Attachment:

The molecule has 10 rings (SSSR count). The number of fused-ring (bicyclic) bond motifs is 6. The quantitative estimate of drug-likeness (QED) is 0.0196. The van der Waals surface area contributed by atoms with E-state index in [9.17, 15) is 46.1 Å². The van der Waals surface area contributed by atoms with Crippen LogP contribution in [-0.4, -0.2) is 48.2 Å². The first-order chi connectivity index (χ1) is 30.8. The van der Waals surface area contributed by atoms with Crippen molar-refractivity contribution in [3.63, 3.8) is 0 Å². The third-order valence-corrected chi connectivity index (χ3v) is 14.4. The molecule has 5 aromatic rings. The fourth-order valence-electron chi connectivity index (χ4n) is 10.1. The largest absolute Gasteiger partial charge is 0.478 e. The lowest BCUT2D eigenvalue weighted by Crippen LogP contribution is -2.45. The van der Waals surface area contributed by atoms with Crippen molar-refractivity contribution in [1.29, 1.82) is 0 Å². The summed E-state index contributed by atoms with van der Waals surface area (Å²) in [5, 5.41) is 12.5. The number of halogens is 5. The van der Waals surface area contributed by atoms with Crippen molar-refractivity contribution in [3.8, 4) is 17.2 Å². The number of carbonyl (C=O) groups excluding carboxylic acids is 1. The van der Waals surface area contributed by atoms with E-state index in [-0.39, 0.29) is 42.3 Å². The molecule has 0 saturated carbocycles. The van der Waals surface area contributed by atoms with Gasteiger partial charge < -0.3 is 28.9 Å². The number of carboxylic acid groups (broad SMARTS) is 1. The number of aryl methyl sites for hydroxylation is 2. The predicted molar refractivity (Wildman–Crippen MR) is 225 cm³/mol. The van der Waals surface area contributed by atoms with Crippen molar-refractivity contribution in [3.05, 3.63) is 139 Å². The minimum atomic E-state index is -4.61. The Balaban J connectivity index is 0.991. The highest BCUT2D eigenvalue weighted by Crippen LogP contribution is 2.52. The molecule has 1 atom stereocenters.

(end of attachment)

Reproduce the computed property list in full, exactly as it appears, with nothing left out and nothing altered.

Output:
The molecule has 10 rings (SSSR count). The number of fused-ring (bicyclic) bond motifs is 6. The quantitative estimate of drug-likeness (QED) is 0.0196. The van der Waals surface area contributed by atoms with E-state index in [9.17, 15) is 46.1 Å². The van der Waals surface area contributed by atoms with Crippen LogP contribution in [-0.4, -0.2) is 48.2 Å². The first-order chi connectivity index (χ1) is 30.8. The van der Waals surface area contributed by atoms with Crippen molar-refractivity contribution in [3.63, 3.8) is 0 Å². The third-order valence-corrected chi connectivity index (χ3v) is 14.4. The molecule has 5 aromatic rings. The fourth-order valence-electron chi connectivity index (χ4n) is 10.1. The largest absolute Gasteiger partial charge is 0.478 e. The lowest BCUT2D eigenvalue weighted by Crippen LogP contribution is -2.45. The van der Waals surface area contributed by atoms with Crippen molar-refractivity contribution in [1.29, 1.82) is 0 Å². The summed E-state index contributed by atoms with van der Waals surface area (Å²) in [5, 5.41) is 12.5. The number of halogens is 5. The van der Waals surface area contributed by atoms with Crippen molar-refractivity contribution in [3.8, 4) is 17.2 Å². The number of carbonyl (C=O) groups excluding carboxylic acids is 1. The van der Waals surface area contributed by atoms with E-state index in [-0.39, 0.29) is 42.3 Å². The molecule has 0 saturated carbocycles. The van der Waals surface area contributed by atoms with Gasteiger partial charge < -0.3 is 28.9 Å². The number of carboxylic acid groups (broad SMARTS) is 1. The number of aryl methyl sites for hydroxylation is 2. The predicted molar refractivity (Wildman–Crippen MR) is 225 cm³/mol. The van der Waals surface area contributed by atoms with Crippen molar-refractivity contribution in [3.05, 3.63) is 139 Å². The minimum atomic E-state index is -4.61. The Balaban J connectivity index is 0.991. The highest BCUT2D eigenvalue weighted by Crippen LogP contribution is 2.52. The molecule has 1 atom stereocenters.